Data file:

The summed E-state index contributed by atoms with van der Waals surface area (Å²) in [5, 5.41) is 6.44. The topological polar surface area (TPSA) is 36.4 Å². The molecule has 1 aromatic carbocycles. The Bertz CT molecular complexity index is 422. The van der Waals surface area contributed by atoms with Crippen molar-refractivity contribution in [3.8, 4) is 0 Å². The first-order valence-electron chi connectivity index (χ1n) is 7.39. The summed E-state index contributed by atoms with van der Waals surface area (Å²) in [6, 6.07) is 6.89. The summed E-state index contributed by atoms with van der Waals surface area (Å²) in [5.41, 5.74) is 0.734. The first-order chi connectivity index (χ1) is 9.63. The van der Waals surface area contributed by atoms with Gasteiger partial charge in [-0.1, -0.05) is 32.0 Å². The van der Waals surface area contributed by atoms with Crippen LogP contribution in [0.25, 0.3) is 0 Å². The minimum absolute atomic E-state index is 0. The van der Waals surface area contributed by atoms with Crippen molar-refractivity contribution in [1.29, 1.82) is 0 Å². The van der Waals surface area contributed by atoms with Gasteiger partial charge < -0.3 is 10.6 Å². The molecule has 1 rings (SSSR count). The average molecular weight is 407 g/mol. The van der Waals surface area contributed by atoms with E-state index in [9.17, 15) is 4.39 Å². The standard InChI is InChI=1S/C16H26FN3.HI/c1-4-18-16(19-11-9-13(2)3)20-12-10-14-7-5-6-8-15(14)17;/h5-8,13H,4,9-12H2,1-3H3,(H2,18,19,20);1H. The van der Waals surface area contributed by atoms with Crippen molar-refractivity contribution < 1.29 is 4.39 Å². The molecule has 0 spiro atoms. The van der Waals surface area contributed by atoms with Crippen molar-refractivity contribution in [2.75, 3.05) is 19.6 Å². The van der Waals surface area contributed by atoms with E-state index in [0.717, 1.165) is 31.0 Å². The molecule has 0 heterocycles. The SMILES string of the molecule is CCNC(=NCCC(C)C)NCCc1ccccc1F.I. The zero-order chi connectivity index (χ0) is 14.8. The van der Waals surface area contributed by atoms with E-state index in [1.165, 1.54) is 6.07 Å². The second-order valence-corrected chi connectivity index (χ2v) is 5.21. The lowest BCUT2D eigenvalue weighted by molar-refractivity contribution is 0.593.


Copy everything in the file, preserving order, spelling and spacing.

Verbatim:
The summed E-state index contributed by atoms with van der Waals surface area (Å²) in [5, 5.41) is 6.44. The topological polar surface area (TPSA) is 36.4 Å². The molecule has 1 aromatic carbocycles. The Bertz CT molecular complexity index is 422. The van der Waals surface area contributed by atoms with Crippen molar-refractivity contribution in [3.8, 4) is 0 Å². The first-order valence-electron chi connectivity index (χ1n) is 7.39. The summed E-state index contributed by atoms with van der Waals surface area (Å²) in [6, 6.07) is 6.89. The summed E-state index contributed by atoms with van der Waals surface area (Å²) in [5.41, 5.74) is 0.734. The first-order chi connectivity index (χ1) is 9.63. The van der Waals surface area contributed by atoms with Gasteiger partial charge in [-0.1, -0.05) is 32.0 Å². The van der Waals surface area contributed by atoms with Crippen LogP contribution in [0.25, 0.3) is 0 Å². The minimum absolute atomic E-state index is 0. The van der Waals surface area contributed by atoms with Crippen molar-refractivity contribution in [1.29, 1.82) is 0 Å². The van der Waals surface area contributed by atoms with Gasteiger partial charge < -0.3 is 10.6 Å². The molecule has 1 rings (SSSR count). The average molecular weight is 407 g/mol. The van der Waals surface area contributed by atoms with E-state index in [9.17, 15) is 4.39 Å². The standard InChI is InChI=1S/C16H26FN3.HI/c1-4-18-16(19-11-9-13(2)3)20-12-10-14-7-5-6-8-15(14)17;/h5-8,13H,4,9-12H2,1-3H3,(H2,18,19,20);1H. The van der Waals surface area contributed by atoms with Crippen molar-refractivity contribution < 1.29 is 4.39 Å². The molecule has 0 spiro atoms. The van der Waals surface area contributed by atoms with Crippen molar-refractivity contribution in [2.75, 3.05) is 19.6 Å². The van der Waals surface area contributed by atoms with E-state index in [0.717, 1.165) is 31.0 Å². The molecule has 0 heterocycles. The SMILES string of the molecule is CCNC(=NCCC(C)C)NCCc1ccccc1F.I. The zero-order chi connectivity index (χ0) is 14.8. The van der Waals surface area contributed by atoms with E-state index in [1.165, 1.54) is 6.07 Å². The second-order valence-corrected chi connectivity index (χ2v) is 5.21. The lowest BCUT2D eigenvalue weighted by molar-refractivity contribution is 0.593.